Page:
I woke with the sun, more or less. The morning was both cloudy and hazy, as if a fire was burning somewhere in this pine-tinderbox of a forest. But if it was, I couldn't see it through the trees. After decades of artificial protection, the forests around Crater Lake are unnaturally thick. Ecologists, you see, didn't realize until halfway through the park's existence that wildfires are a natural (and beneficial) occurrence in the fir forests of the Cascades. Prior to that, park policy had been to immediately extinguish all fires, whether natural or human-caused, which left nothing to thin the young trees and clear away dead wood. Natural fires are now allowed to run their course (though kept in check so that they don't escape the park or destroy its structures), but they've still got lots of catching up to do. Parts of the park haven't burned in over a century, including (I'd bet) this one.
It turns out I'd spent the night at the head of the Pinnacles Trail, a short trail built to showcase a line of pumice spires sprouting from the side of a steep river valley. Might as well take a look, I figured, since I'm here. So I rolled out of my car-bed and headed down the trail:
|Rather phallic, aren't they?|
Afterwards, I headed back up to East Rim Rd. to see the rest of the park. The road climbed once more to the rim of the crater, where I had my first view of the lake:
|That island in the mist is called the Phantom Ship. Spoooky...|
I continued down the road, stopping briefly at various other overlooks:
and arrived around 8 am at a picnic area below Mt. Scott. The mountain, a distant satellite cone of Mazama's, was largely spared damage from is eruption and is now the park's highest point. Since the high point of Oregon, glacier-capped Mt. Hood, is still well beyond my ability to climb, I figured I'd hike Scott instead. The pines above the parking lot were filled with large, noisy, white-and-black birds picking at their cones--Clark’s Nutcrackers, as I later learned.
The 2.5-mile trail began at the road:
It ran along the edge of an ashy-soiled meadow:
then ducked behind the mountain to ascend its gentler (though still quite steep) eastern side. I followed the switchbacks up through the pines:
and over loose pumice scree:
|Like that (seen near the summit).|
|Did LarLar obey that sign? Do hummingbirds swim?|
|Seen from the opposite direction.|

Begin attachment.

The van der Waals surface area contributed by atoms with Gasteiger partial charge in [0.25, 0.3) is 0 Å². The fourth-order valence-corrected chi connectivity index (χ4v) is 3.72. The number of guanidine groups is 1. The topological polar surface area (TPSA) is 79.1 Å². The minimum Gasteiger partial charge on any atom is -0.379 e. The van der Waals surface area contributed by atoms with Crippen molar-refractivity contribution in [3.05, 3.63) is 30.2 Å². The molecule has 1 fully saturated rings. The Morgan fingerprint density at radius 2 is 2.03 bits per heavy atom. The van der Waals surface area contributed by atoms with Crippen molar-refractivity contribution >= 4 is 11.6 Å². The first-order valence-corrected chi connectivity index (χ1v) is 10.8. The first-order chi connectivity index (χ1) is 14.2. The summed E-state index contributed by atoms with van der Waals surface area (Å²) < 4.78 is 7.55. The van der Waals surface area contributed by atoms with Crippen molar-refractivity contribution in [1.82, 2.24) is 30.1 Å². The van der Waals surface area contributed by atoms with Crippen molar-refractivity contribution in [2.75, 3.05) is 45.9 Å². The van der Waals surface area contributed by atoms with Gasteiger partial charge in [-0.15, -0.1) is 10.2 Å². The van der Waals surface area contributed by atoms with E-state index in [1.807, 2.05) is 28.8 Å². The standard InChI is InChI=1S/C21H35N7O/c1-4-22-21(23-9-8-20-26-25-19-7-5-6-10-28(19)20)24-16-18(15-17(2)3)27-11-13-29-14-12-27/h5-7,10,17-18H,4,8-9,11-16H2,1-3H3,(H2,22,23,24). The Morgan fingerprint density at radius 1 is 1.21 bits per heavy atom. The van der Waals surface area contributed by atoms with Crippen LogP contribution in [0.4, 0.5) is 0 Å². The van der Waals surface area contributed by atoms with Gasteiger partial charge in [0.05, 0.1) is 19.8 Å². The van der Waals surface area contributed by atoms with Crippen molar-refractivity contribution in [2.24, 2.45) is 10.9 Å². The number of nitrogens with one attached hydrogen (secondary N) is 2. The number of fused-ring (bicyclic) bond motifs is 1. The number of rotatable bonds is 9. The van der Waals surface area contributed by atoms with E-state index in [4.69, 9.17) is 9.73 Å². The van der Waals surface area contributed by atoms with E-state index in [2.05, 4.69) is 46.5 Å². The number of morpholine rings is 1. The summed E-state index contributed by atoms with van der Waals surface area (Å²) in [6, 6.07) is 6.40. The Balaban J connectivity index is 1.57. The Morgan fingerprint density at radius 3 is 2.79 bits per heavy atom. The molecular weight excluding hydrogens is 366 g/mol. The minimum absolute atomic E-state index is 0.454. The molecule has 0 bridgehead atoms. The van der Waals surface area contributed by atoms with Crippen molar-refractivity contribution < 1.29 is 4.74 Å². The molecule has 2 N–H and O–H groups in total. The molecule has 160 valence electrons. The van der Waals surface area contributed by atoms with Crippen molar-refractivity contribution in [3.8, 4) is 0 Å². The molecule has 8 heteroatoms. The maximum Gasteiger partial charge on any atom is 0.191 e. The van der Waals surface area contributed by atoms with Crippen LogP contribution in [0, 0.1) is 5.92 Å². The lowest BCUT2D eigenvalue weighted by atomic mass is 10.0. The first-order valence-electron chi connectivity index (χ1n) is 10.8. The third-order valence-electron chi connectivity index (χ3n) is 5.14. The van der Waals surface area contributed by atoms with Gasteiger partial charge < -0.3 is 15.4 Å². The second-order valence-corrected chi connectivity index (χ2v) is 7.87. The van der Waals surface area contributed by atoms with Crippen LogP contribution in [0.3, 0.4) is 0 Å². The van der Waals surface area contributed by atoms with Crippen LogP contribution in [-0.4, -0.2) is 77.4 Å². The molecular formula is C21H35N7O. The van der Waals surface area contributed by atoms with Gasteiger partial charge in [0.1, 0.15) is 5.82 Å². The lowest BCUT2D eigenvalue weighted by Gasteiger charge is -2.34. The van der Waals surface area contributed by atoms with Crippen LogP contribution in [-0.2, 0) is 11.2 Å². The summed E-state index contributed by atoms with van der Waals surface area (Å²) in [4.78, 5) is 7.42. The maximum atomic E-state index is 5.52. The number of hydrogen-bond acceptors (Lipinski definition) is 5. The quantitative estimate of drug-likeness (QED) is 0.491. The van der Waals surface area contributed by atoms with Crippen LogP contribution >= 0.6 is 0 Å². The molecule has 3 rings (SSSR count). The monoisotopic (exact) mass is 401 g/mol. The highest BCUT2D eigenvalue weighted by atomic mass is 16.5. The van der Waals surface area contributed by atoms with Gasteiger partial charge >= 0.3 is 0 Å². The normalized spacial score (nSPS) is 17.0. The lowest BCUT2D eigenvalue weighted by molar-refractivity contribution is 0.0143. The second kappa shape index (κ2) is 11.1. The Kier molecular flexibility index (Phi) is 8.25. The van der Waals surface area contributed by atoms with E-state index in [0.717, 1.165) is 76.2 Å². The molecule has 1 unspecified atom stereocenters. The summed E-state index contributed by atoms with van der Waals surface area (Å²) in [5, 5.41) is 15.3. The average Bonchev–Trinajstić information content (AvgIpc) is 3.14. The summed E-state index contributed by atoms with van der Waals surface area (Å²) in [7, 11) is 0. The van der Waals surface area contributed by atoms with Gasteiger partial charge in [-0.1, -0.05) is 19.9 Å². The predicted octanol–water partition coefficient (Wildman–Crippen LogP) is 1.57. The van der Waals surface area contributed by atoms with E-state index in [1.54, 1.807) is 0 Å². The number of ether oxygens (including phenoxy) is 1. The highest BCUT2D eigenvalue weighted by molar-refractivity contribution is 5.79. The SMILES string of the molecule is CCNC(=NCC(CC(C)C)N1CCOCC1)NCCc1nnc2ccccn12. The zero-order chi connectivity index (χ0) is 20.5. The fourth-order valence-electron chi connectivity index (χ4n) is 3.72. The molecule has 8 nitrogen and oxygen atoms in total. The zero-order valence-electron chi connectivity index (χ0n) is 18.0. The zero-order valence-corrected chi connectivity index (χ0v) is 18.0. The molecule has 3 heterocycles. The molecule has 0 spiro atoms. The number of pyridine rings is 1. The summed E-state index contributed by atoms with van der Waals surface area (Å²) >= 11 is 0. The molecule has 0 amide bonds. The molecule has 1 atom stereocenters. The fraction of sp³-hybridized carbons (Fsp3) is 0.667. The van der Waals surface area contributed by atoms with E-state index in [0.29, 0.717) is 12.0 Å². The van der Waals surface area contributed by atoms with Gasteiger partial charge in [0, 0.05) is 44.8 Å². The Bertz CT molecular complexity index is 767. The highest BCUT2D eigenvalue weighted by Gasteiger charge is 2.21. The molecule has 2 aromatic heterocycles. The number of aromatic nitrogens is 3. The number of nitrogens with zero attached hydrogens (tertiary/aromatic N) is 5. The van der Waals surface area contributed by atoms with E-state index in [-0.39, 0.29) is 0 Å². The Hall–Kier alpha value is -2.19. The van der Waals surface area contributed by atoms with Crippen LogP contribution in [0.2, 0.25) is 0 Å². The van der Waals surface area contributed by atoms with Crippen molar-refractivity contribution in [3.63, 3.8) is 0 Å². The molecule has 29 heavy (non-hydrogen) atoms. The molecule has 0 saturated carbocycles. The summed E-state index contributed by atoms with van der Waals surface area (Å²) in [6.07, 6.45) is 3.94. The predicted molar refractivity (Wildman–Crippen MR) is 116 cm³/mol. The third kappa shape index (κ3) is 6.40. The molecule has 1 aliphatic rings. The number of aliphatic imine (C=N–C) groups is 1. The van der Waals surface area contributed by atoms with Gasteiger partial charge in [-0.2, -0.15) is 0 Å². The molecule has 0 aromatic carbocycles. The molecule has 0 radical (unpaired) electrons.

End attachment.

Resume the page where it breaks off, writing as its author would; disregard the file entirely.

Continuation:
|Om nom nom...|
The trail ran briefly along the mountain's ridge:
|A "butter-knife edge," I'd call it.|
|In its entirety--apparently Mt. Scott is the only point in the park where one can fit the whole lake into a standard camera viewfinder.|
and directly below was Mt. Scott's glacial cirque:
|Well, not entirely...|
The descent was uneventful, aside for a brief break for pinecone-play:
and a visit from a ground-squirrel:
|Or, rather, we visited it.|
I stopped at a few more overlooks to see the lake:
|It doesn't seem all that far down... and then you notice how tiny the waves are.|
|Sorry, Derek, I can't survey your future supervillain-lair this time.|
|10 AM and already clogged with traffic...|
From there I followed OR-138 down (literally) from the Cascades. They hadn't seemed quite so high when approached from the mile-high eastern plateau, but it’s a long way from 7000’ to sea level. The road was narrow and twisty, lined at first with pines, then, below 3500', with the first deciduous trees I'd seen in several weeks (not counting the upper Sandias). It descended deeper and deeper into a narrow river valley (the North Umpqua, I later learned), with the Cascades looming clifflike above it. It was all quite beautiful, I must say--and the two separate pair of RVs I wound up stuck behind, all four hauling cars, gave me pleeeeenty of time to contemplate that beauty at 15 mph below the speed limit. I really can't
The land below the mountains was savanna-like: yellow fields dotted with copses of dark trees. I hit I-5 at Roseburg and followed it up the Willamette Valley through the afternoon. Though the countryside stayed largely rural, I could tell I was on a coastal highway again by the heavy traffic and constant passing-games required to keep a steady speed. I hit Portland around 4:30 and spent the next hour and a half inching my way forward through its rush-hour traffic. Fed up, I pulled off for a brief rest at this place that billed itself as the "World's Classiest Truck Stop":
|Though, really, all that meant was that everything in the convenience store was overpriced.|
On I drove through the sunset. I passed Olympia and Tacoma in the dark; Mt. Rainier, Washington's high point, was no more than a shadow to the southeast. The day's traffic had dissipated by the time I reached Seattle proper. I veered onto I-405 and followed it up the eastern isthmus to Bellevue, where I was greeted by the lights of a different set of skyscrapers. My friend's temporary apartment was deep in the city--a shock to my system after so much rural traveling--but at that point I was ready to crash on any horizontal surface that would take me.
And so my journey ended.
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